Feathered Dinosaur

Avifilopluma

The realization that dinosaurs are closely related to birds raised the obvious possibility of feathered dinosaurs. Fossils of Archaeopteryx (sometimes called ‘the first bird’) include well-preserved feathers, but it was not until the mid-1990s that clearly non-avialan dinosaur fossils were discovered with preserved feathers.

Since then, more than twenty genera of dinosaurs, mostly theropods (carnivorous bipeds), have been discovered to have been feathered. Most fossils are from the Yixian formation in China. The fossil feathers of one specimen, Shuvuuia deserti, have tested positive for beta-keratin, the main protein in bird feathers, in immunological tests.

Shortly after the 1859 publication of Charles Darwin’s ‘On the Origin of Species,’ British biologist Thomas Henry Huxley proposed that birds were descendants of dinosaurs. He compared the skeletal structure of Compsognathus, a small theropod dinosaur, and the ‘first bird’ Archaeopteryx lithographica (both of which were found in the Upper Jurassic Bavarian limestone of Solnhofen, Germany). He showed that, apart from its hands and feathers, Archaeopteryx was quite similar to Compsognathus. In 1868 he published ‘On the Animals which are most nearly intermediate between Birds and Reptiles,’ making the case. The leading dinosaur expert of the time, Richard Owen, disagreed, claiming Archaeopteryx as the first bird outside dinosaur lineage. For the next century, claims that birds were dinosaur descendants faded, with more popular bird-ancestry hypotheses including ‘crocodylomorph’ and ‘thecodont’ ancestors, rather than dinosaurs or other archosaurs (including some birds and crocodilians).

In 1964, John Ostrom described Deinonychus antirrhopus, a theropod whose skeletal resemblance to birds seemed unmistakable. Ostrom became a leading proponent of the theory that birds are direct descendants of dinosaurs. Further comparisons of bird and dinosaur skeletons, as well as cladistic analysis strengthened the case for the link, particularly for a branch of theropods called maniraptors. Skeletal similarities include the neck, the pubis, the wrists, the ‘arms’ and pectoral girdle, the shoulder blade, the clavicle and the breast bone. In all, over a hundred distinct anatomical features are shared by birds and theropod dinosaurs. Other researchers drew on these shared features and other aspects of dinosaur biology and began to suggest that at least some theropod dinosaurs were feathered.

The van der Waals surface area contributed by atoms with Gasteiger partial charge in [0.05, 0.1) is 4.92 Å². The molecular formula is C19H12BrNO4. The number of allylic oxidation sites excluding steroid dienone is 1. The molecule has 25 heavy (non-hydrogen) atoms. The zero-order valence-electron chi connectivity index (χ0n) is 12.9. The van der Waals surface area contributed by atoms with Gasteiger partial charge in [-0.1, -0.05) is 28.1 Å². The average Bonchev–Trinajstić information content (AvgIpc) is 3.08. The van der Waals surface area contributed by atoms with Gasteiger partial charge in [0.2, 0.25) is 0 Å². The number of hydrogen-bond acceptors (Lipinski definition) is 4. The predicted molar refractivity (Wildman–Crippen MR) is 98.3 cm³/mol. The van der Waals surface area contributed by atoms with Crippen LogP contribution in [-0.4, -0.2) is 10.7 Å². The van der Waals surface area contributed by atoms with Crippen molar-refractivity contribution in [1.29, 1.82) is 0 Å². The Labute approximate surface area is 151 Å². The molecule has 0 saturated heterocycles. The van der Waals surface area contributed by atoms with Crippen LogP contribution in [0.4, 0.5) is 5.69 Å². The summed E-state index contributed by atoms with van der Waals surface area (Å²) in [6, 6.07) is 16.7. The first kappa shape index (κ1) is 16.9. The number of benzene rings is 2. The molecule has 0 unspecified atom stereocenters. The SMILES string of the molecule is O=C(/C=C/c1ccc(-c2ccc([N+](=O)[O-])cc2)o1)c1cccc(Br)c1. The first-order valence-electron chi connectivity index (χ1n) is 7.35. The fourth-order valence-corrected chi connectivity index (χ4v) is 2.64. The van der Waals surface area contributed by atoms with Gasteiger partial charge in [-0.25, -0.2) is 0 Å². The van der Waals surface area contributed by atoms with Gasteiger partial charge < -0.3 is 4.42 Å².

The first restoration of a feathered dinosaur was Sarah Landry’s depiction of a feathered ‘Syntarsus’ (now renamed Megapnosaurus or considered a synonym of Coelophysis), in Robert T. Bakker’s 1975 publication ‘Dinosaur Renaissance.’ Gregory S. Paul was probably the first paleoartist to depict maniraptoran dinosaurs with feathers and protofeathers, starting in the late 1970s. By the 1990s, most paleontologists considered birds to be surviving dinosaurs and referred to ‘non-avialan dinosaurs’ (all extinct), to distinguish them from birds (Avialae). Before the discovery of feathered dinosaurs, the evidence was limited to Huxley and Ostrom’s comparative anatomy. Some mainstream ornithologists, including Smithsonian Institution curator Storrs L. Olson, disputed the links, specifically citing the lack of fossil evidence for feathered dinosaurs.

After a century of hypotheses without conclusive evidence, well-preserved fossils of feathered dinosaurs were discovered during the 1990s, and more continue to be found. The fossils were preserved in a Lagerstätte — a sedimentary deposit exhibiting remarkable richness and completeness in its fossils — in Liaoning, China. The area had repeatedly been smothered in volcanic ash produced by eruptions in Inner Mongolia 124 million years ago, during the Early Cretaceous Period. The fine-grained ash preserved the living organisms that it buried in fine detail. The area was teeming with life, with millions of leaves, angiosperms (the oldest known), insects, fish, frogs, salamanders, mammals, turtles, and lizards discovered to date.

The most important discoveries at Liaoning have been a host of feathered dinosaur fossils, with a steady stream of new finds filling in the picture of the dinosaur–bird connection and adding more to theories of the evolutionary development of feathers and flight. Norell et al. (2007) reported quill knobs from an ulna of Velociraptor mongoliensis, and these are strongly correlated with large and well-developed secondary feathers. Behavioral evidence, in the form of an oviraptorosaur on its nest, showed another link with birds. Its forearms were folded, like those of a bird. Although no feathers were preserved, it is likely that these would have been present to insulate eggs and juveniles.

There have been claims that the supposed feathers of the Chinese fossils were a preservation artifact. Despite doubts, the fossil feathers have roughly the same appearance as those of birds fossilized in the same locality, so there is no serious reason to think they are of different nature; moreover, no non-theropod fossil from the same site shows such an artifact, but sometimes show unambiguous hair (some mammals) or scales (some reptiles). In 1999, a supposed ‘missing link’ fossil of an apparently feathered dinosaur named ‘Archaeoraptor liaoningensis,’ found in northeastern China, turned out to be a forgery. Comparing the photograph of the specimen with another find, Chinese paleontologist Xu Xing came to the conclusion that it was composed of two portions of different fossil animals.